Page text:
Ancient Wisdom

   My hypothesis is this: that the spout is nothing but mist. And besides other reasons, to this conclusion I am impelled, by considerations touching the great inherent dignity and sublimity of the Sperm Whale; I account him no common, shallow being, inasmuch as it is an undisputed fact that he is never found on soundings, or near shores; all other whales sometimes are. He is both ponderous and profound. And I am convinced that from the heads of all ponderous profound beings, such as Plato, Pyrrho, the Devil, Jupiter, Dante, and so on, there always goes up a certain semi-visible steam, while in the act of thinking deep thoughts. While composing a little treatise on Eternity, I had the curiosity to place a mirror before me; and ere long saw reflected there, a curious involved worming and undulation in the atmosphere over my head. The invariable moisture of my hair, while plunged in deep thought, after six cups of hot tea in my thin shingled attic, of an August noon; this seems an additional argument for the above supposition.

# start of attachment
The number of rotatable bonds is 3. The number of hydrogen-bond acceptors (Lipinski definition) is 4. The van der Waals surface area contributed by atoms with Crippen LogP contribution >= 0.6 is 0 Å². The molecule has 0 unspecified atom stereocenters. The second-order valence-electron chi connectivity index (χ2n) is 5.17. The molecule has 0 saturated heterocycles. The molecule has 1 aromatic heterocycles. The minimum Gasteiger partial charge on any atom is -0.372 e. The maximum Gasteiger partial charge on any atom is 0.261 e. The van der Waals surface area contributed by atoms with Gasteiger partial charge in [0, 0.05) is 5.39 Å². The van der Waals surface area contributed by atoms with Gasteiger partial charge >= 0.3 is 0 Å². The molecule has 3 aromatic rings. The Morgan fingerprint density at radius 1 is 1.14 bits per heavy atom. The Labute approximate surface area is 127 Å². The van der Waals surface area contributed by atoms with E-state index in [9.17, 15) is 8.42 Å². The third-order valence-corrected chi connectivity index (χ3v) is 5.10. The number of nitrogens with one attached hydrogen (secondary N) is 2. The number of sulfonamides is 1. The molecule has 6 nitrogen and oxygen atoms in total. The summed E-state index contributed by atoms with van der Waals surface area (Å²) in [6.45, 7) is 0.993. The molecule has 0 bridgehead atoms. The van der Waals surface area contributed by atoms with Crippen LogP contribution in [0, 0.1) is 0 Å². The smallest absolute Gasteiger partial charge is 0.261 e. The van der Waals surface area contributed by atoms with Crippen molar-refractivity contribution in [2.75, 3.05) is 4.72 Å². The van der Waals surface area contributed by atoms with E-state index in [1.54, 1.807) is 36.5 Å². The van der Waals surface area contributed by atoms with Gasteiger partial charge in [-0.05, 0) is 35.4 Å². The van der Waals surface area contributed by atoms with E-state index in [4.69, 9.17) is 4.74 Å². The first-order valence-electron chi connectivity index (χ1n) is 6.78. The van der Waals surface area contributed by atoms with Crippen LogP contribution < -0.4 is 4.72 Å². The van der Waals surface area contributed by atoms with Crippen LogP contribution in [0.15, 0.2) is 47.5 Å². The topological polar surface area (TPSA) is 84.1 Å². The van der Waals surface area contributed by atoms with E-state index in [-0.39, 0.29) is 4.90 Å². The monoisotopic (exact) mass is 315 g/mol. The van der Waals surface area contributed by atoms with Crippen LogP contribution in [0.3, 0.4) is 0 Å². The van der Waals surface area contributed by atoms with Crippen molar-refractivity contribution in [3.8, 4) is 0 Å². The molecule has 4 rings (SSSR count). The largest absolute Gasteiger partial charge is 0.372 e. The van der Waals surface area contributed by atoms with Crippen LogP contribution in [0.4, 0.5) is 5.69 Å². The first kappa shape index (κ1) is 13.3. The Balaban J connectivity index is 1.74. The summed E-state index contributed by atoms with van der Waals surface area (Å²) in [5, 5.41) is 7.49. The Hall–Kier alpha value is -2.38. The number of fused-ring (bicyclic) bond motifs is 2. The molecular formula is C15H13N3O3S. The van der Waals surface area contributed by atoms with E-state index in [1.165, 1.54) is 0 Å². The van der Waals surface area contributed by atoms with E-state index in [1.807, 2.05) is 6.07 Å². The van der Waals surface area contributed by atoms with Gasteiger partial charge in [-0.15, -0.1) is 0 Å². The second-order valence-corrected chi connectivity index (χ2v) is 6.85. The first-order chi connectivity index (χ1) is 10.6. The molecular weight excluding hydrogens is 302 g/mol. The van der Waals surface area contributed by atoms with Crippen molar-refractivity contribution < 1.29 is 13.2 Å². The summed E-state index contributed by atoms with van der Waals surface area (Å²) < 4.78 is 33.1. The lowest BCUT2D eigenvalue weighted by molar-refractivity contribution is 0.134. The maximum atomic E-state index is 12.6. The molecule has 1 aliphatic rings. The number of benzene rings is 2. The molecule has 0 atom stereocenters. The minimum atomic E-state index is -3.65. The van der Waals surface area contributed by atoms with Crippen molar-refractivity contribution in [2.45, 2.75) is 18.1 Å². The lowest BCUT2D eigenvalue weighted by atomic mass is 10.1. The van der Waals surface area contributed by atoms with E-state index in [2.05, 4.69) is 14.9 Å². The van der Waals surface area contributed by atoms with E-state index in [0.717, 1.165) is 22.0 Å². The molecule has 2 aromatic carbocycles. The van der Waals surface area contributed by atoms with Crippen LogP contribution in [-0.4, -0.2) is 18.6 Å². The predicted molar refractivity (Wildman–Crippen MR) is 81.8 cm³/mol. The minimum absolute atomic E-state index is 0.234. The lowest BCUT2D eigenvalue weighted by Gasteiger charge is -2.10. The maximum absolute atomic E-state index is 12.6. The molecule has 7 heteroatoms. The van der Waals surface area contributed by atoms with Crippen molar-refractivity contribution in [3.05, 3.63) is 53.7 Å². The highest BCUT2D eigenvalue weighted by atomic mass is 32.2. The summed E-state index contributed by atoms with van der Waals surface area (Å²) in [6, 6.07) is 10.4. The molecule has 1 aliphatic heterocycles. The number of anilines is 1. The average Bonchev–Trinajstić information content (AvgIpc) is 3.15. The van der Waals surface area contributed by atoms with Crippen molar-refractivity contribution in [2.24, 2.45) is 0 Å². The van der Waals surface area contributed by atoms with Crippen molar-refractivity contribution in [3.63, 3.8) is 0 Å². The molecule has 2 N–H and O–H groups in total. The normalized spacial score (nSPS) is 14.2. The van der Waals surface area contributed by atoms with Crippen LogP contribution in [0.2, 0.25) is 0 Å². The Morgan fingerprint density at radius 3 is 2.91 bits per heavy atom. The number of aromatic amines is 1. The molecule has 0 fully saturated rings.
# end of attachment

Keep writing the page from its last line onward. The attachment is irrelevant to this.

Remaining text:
And how nobly it raises our conceit of the mighty, misty monster, to behold him solemnly sailing through a calm tropical sea; his vast, mild head overhung by a canopy of vapor, engendered by his incommunicable contemplations, and that vapor—as you will sometimes see it—glorified by a rainbow, as if Heaven itself had put its seal upon his thoughts. For, d’ye see, rainbows do not visit the clear air; they only irradiate vapor. And so, through all the thick mists of the dim doubts in my mind, divine intuitions now and then shoot, enkindling my fog with a heavenly ray. And for this I thank God; for all have doubts; many deny; but doubts or denials, few along with them, have intuitions. Doubts of all things earthly, and intuitions of some things heavenly; this combination makes neither believer nor infidel, but makes a man who regards them both with equal eye.

—The Fountain

Ishmael is prone to historical reverie, and this is often brought about by musing upon the extreme age of the seemingly supernatural foes whaling men stand against. From the body of aged whale, a stone harpoon head is taken. From this small object relation to a bygone era of men, Ishmael sets off upon the ages of the very earth.

The escape of a whale by ANCIENT WISDOM is certainly frustrating, but there is a degree of poetry in such a loss. When balancing the mechanic of hunting, it was important to remember the vastness of the ocean, both in physical space and in extreme age. Simply stated, there are things humanity will never know, and to not represent them, if only in an indirect, negative definition, would be a disservice to the work we are attempting to adapt.

Original Image Courtesy of the University of Washington Freshwater and Marine Image Bank.

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